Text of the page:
Around one in five people (18%) in the UK have eaten more vegetarian/vegan food since the start of the pandemic last March, with a similar number saying that COVID-19 means it’s more likely they’ll become fully vegetarian or vegan from now on, according to a new study into the nation’s attitude to food.
For more than a quarter of us (28%), the primary reason for the accelerated shift towards plant-based diets was concerns over the hygiene standards of meat – which stumped any of the ‘traditional’ arguments for vegetarianism. Some 26% said cited animal welfare concerns, 23% noted health reasons and 22% suggested the environmental impact of meat products was the key influence.
The survey of more than 1,000 UK adults was commissioned by Proagrica, global provider of technology solutions for the agriculture and animal health industries. It also found that almost a third of Brits (29%) will consider reducing their meat consumption or going vegetarian/vegan if the pandemic continues this year.
In addition, more than a third (39%) say they’d be likely to try a plant-based alternative to meat at a restaurant or fast-food outlet.
“Changing dietary choices suggest the trend towards plant-based foods goes way beyond Veganuary. It does seem the pandemic is hastening this behavior though, this presents fresh opportunities and there’s a real chance for plant-based to make in-roads this year.”– Graeme McCracken, Managing Director at Proagrica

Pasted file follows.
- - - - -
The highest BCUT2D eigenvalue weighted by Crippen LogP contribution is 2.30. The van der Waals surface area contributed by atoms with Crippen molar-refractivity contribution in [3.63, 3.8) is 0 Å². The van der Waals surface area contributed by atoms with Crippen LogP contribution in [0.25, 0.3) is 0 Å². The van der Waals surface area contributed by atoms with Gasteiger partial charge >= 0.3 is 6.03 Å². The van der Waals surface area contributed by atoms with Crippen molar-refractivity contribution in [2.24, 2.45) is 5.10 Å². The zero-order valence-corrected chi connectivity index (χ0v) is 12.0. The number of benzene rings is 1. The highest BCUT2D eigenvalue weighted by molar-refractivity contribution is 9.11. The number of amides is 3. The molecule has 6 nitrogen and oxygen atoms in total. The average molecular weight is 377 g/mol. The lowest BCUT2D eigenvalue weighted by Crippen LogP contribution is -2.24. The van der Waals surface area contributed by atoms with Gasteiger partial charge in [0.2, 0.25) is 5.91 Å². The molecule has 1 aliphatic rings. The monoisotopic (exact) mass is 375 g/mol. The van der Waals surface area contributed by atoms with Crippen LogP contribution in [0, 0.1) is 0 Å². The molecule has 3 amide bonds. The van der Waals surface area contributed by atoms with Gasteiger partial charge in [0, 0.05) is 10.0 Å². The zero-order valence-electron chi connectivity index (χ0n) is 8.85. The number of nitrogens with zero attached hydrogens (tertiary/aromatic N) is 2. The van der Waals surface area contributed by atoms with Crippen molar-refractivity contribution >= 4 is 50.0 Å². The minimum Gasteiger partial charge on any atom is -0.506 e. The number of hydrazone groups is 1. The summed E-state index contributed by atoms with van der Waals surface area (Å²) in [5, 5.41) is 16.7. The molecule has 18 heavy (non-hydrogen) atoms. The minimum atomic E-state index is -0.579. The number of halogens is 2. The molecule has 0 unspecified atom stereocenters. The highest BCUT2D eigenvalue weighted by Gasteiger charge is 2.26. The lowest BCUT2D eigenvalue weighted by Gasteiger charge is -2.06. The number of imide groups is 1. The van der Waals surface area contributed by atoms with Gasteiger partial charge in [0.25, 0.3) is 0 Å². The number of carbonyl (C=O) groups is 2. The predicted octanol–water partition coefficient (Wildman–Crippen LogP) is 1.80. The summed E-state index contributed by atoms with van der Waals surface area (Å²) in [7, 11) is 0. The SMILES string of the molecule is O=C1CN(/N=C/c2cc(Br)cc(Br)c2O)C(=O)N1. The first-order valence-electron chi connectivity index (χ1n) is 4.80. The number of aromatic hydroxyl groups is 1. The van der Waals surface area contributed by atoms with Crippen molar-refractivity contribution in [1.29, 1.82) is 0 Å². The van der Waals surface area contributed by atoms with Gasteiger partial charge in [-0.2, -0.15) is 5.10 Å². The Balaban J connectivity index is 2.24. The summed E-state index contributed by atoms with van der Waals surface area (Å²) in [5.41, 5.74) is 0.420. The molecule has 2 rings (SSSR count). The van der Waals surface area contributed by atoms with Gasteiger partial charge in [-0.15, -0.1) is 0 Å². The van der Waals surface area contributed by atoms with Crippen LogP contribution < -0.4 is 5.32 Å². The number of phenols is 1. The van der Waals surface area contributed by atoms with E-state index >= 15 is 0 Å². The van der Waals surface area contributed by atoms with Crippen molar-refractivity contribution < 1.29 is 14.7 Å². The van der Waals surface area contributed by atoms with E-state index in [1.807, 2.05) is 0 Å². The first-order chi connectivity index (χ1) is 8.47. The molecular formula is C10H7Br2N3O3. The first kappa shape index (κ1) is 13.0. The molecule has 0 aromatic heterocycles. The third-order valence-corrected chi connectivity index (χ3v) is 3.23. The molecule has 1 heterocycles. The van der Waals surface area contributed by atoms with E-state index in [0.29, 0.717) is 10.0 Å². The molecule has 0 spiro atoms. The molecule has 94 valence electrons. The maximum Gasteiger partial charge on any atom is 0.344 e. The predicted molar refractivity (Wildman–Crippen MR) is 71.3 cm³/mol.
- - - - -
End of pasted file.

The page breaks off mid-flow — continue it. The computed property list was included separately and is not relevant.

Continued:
“British consumers could still be a tough nut to crack when it comes to meat-free. 41% of those surveyed told us nothing could make them give up meat,” said McCracken. “As hygiene and health rise up the agenda retailers will need to reassure customers all their food products are safe though. This will bring traceability and provenance to the fore across the supply chain and highlights the need for greater collaboration.”
The research also highlighted the pandemic has seen a shift in how consumers purchase their food. Around one in six (15%) now buy the bulk of their food online, while a fifth (21%) say they now shop more often and spend less per trip, to avoid creating food waste. Finally, 12% buy frozen food or freeze their own food more than previously.
McCracken added: “How we shop has changed considerably over the past 12 months, and while some are looking to minimise contact outside of their bubble, the primary driver is to save money.
“Many people have had to rationalise their expenditure since the pandemic began and around a fifth are cutting meat for this this reason. The British may claim to be a nation of carnivores but what could ultimately make us change our diets is the pressure on our weekly shopping budget.”